Both humans and nonhuman animals can exhibit sensitivity to the approximate number of items in a visual array or events in a sequence, and across various paradigms, uncertainty in numerosity judgments increases with the number estimated or produced. The pattern of increase is usually described as exhibiting approximate adherence to Weber’s law, such that uncertainty increases proportionally to the mean estimate, resulting in a constant coefficient of variation. Such a pattern has been proposed to be a signature characteristic of an innate “number sense.” We reexamine published behavioral data from two studies that have been cited as prototypical evidence of adherence to Weber’s law and observe that in both cases variability increases less than this account would predict, as indicated by a decreasing coefficient of variation with an increase in number. We also consider evidence from numerosity discrimination studies that show deviations from the constant coefficient of variation pattern. Though behavioral data can sometimes exhibit approximate adherence to Weber’s law, our findings suggest that such adherence is not a fixed characteristic of the mechanisms whereby humans and animals estimate numerosity. We suggest instead that the observed pattern of increase in variability with number depends on the circumstances of the task and stimuli, and reflects an adaptive ensemble of mechanisms composed to optimize performance under these circumstances.

Do estimates of numerosity really adhere to Weber’s law? A reexamination of two case studies

Testolin A.
;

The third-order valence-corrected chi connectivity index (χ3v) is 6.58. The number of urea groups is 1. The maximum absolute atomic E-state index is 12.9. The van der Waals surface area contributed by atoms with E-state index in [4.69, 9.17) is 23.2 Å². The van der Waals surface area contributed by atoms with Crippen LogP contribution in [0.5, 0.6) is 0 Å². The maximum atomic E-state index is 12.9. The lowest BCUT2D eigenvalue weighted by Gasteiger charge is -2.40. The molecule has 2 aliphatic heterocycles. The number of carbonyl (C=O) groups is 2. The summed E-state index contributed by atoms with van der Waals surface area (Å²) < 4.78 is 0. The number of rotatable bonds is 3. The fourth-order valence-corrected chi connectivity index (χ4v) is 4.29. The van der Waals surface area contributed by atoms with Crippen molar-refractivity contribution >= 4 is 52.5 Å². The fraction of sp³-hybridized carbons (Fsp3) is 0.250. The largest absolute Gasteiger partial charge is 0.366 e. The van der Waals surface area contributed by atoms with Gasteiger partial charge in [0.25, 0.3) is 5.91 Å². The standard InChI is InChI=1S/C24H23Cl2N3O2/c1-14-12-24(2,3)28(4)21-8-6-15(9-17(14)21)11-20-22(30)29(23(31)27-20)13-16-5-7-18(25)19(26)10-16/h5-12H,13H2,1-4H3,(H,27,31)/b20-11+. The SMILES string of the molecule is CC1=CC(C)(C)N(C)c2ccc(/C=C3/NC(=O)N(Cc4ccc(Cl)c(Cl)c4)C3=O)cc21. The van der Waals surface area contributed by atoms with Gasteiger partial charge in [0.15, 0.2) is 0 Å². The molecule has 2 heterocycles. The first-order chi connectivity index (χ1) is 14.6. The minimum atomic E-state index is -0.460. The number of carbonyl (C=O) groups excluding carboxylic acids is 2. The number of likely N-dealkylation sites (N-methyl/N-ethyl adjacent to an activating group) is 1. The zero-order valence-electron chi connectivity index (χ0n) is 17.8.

2020

Abstract

Both humans and nonhuman animals can exhibit sensitivity to the approximate number of items in a visual array or events in a sequence, and across various paradigms, uncertainty in numerosity judgments increases with the number estimated or produced. The pattern of increase is usually described as exhibiting approximate adherence to Weber’s law, such that uncertainty increases proportionally to the mean estimate, resulting in a constant coefficient of variation. Such a pattern has been proposed to be a signature characteristic of an innate “number sense.” We reexamine published behavioral data from two studies that have been cited as prototypical evidence of adherence to Weber’s law and observe that in both cases variability increases less than this account would predict, as indicated by a decreasing coefficient of variation with an increase in number. We also consider evidence from numerosity discrimination studies that show deviations from the constant coefficient of variation pattern. Though behavioral data can sometimes exhibit approximate adherence to Weber’s law, our findings suggest that such adherence is not a fixed characteristic of the mechanisms whereby humans and animals estimate numerosity. We suggest instead that the observed pattern of increase in variability with number depends on the circumstances of the task and stimuli, and reflects an adaptive ensemble of mechanisms composed to optimize performance under these circumstances.
File in questo prodotto:
File Dimensione Formato  
Testolin-McClelland2020_Article_DoEstimatesOfNumerosityReallyA.pdf

accesso aperto

Tipologia: Published (publisher's version)
Licenza: Creative commons
Dimensione 1.41 MB
Formato Adobe PDF
1.41 MB Adobe PDF Visualizza/Apri
Pubblicazioni consigliate

I documenti in IRIS sono protetti da copyright e tutti i diritti sono riservati, salvo diversa indicazione.

Utilizza questo identificativo per citare o creare un link a questo documento: https://hdl.handle.net/11577/3355879
Citazioni
  • ???jsp.display-item.citation.pmc??? ND
  • Scopus 10
  • ???jsp.display-item.citation.isi??? 11
social impact